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Mark Zuckerberg accepts blame for Facebook data handling before Congress appearance

The Facebook chief will face senators and lawmakers in Washington DC on Tuesday after taking the blame for data hijacking.

Mark Zuckerberg accepted blame ahead of meeting a congressional panel

Mark Zuckerberg has taken the blame for data hijacking in Facebook’s Cambridge Analytica scandal as he prepares to answer Congress’ questions.

The Facebook chief will testify before senators on Tuesday and the House of Representatives on Wednesday after millions of users of his social network had their data breached by a firm working on Donald Trump’s campaign.

In statements released ahead of the hearing, he admitted to being “idealistic” and said he didn’t grasp how the data of the platform’s two billion people could be abused.

He said: “We didn’t take a broad enough view of our responsibility, and that was a big mistake. It was my mistake, and I’m sorry.

“I started Facebook, I run it, and I’m responsible for what happens here.”

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Mark Zuckerberg and his wife Priscilla in Washington DC

Calling the company idealistic, he added: “We focused on all the good that connecting people can bring.

“It’s clear now that we didn’t do enough to prevent these tools from being used for harm as well. That goes for fake news, foreign interference in elections, and hate speech, as well as developers and data privacy.”

Mr Zuckerberg was seen in Washington DC wearing a suit, a far cry from his signature T-shirt and jeans combination. He and his wife Priscilla had private meetings throughout Monday before the panel hearings.

He has said the steps they will take in the wake of the Cambridge Analytica scandal will hurt their profits.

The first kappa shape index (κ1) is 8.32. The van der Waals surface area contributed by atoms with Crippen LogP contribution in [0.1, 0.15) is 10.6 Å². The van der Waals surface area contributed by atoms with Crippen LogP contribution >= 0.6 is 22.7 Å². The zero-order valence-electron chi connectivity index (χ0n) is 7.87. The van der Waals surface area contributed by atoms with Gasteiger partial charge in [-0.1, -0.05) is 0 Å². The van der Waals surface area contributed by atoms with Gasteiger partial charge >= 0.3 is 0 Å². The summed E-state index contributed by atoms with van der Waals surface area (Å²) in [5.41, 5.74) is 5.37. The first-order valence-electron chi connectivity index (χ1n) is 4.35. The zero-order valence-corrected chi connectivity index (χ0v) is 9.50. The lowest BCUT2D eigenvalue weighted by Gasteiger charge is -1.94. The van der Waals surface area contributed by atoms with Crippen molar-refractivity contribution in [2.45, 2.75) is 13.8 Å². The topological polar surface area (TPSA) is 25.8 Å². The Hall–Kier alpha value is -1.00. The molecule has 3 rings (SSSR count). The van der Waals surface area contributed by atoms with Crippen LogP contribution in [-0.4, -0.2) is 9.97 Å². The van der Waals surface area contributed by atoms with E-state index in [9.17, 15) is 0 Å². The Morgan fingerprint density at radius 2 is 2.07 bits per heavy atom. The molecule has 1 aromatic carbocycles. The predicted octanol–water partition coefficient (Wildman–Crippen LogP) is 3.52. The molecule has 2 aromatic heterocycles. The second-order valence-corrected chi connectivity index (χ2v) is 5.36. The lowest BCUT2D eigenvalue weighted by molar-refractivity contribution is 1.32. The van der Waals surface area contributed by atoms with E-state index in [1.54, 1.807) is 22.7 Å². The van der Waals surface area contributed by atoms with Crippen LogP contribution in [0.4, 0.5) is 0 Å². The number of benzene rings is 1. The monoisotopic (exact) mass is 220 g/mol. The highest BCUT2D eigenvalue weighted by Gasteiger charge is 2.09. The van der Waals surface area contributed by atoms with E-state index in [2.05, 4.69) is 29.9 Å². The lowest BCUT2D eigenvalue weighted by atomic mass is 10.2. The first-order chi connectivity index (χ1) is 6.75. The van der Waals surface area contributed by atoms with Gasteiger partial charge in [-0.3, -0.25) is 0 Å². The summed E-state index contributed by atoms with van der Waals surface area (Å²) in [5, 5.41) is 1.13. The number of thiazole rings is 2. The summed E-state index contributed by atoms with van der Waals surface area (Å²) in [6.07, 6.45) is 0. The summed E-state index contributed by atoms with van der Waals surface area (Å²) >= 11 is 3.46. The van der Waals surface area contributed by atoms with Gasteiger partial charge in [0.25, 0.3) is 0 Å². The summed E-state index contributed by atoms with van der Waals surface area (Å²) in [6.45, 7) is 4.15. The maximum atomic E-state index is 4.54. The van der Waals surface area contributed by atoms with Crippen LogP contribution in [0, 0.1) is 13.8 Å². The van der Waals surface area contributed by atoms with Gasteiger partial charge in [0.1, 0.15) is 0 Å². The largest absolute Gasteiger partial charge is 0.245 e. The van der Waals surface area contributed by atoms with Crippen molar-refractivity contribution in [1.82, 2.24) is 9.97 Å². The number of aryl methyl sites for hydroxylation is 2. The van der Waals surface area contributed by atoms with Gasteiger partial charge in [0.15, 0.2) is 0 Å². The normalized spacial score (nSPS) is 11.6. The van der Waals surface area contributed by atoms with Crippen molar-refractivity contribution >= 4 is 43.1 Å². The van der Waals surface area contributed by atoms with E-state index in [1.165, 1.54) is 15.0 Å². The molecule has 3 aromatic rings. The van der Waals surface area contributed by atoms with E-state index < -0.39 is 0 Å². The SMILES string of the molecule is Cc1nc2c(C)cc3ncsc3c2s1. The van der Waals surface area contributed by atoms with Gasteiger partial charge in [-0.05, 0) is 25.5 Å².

Almost 3 million EU citizens hit by Facebook data breach

The company will be examining every app with access to a large amount of data before 2014 when Facebook “locked down” the platform.

Anyone improperly using data will be banned and those affected told.

Senator Bill Nelson says Facebook is the point of the spear

Senator Bill Nelson said he believed the Facebook boss was taking the issue seriously.

He said: “I believe he understands that regulation could be right around the corner.

“It’s not just Facebook. (Facebook) happens to be the point of the spear, but all these other app sites that get your personal data, that’s another way of us losing our privacy.”

Facebook said it would notify users on Monday if they had their data used, and over the weekend, banned another data firm.

However, there was no evidence that any of the 87m thought to have been affected received a message.

US-based Cubeyou was banned from Facebook over reports it harvested data from psychological testing apps for commercial purposes, and Canadian firm AggregateIQ has been suspended over apparent collaboration with Cambridge Analytica.

The social network has not seen a huge decline in use despite the scandal, though Apple’s Steve Wozniak became the latest person to say he would be deleting his account on Monday.